Nascobal and Pregnancy
Although vitamin B12 supplements may be recommended for use in some pregnant women, it is not known if Nascobal (cyanocobalamin nasal spray) is safe for use during pregnancy. This nasal spray has not been adequately studied in women or animals. If your healthcare provider recommends this product during pregnancy, discuss any potential risks that may apply to you and your unborn child.
Can Pregnant Women Use Nascobal?Nascobal® (cyanocobalamin nasal spray) is a prescription medication approved to prevent or treat low vitamin B12 levels in certain people. At this time, the full risks of using this drug during pregnancy are unknown. However, the medication may be recommended as a vitamin B12 supplement in some pregnant women.
What Is Pregnancy Category C?The U.S. Food and Drug Administration (FDA) uses a category system to classify the possible risks to a fetus when a specific medicine is used during pregnancy. Nascobal is classified as a pregnancy Category C drug.
Pregnancy Category C is given to medicines that have not been adequately studied in pregnant humans but have caused fetal harm in animal studies. In addition, medicines that have not been studied in any pregnant women or animals are automatically given a pregnancy Category C rating.
Nascobal has not been adequately studied in pregnant women or animals. As mentioned previously, it is a form of vitamin B12. As with most vitamins, the recommended dietary allowance (RDA) of vitamin B12 is slightly higher for pregnant women than for nonpregnant women in the same age group. More specifically, the RDA of vitamin B12 for pregnant women is 2.6 mcg per day, compared to 2.4 mcg per day for most other adults.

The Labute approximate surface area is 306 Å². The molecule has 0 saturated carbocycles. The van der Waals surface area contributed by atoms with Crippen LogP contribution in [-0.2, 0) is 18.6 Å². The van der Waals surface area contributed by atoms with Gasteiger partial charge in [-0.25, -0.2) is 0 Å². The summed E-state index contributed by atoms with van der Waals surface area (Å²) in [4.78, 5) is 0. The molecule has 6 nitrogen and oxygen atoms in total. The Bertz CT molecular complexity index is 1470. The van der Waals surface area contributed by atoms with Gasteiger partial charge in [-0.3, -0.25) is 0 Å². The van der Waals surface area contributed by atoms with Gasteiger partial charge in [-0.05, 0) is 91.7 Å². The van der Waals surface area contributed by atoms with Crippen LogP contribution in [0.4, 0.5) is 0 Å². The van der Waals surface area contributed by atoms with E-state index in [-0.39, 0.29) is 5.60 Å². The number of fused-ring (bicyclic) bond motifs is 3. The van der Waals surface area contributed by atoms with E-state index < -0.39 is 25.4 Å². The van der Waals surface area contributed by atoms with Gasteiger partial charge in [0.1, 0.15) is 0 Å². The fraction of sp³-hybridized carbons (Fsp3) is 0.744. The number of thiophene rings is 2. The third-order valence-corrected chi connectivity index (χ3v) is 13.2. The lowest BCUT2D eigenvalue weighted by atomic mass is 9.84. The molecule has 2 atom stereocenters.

Many pregnant women get enough vitamin B12 through a healthy and well-rounded diet. In addition, prenatal vitamins contain vitamin B12, almost always in doses significantly higher than the RDA. These higher doses are safe for women, as this vitamin has a low risk of toxicity. High doses of vitamin B12 have not been associated with problems in pregnant women or in the developing babies.
While mild cases of vitamin B12 deficiency do not appear to increase the risk for birth defects or other problems, a severe deficiency could cause complications. Some studies have suggested that extremely low vitamin B12 levels may increase the risk for a variety of problems, such as:
- Severe birth defects, including neural tube defects
- Low birth weight
- Preterm birth.
Therefore, women who are at risk for severe vitamin B12 deficiencies will need much more vitamin B12 than is found in a typical prenatal vitamin. This includes women with pernicious anemia and women who follow strict vegetarian diets. In these cases, vitamin B12 injections or Nascobal may be used to provide additional vitamin B12 supplementation.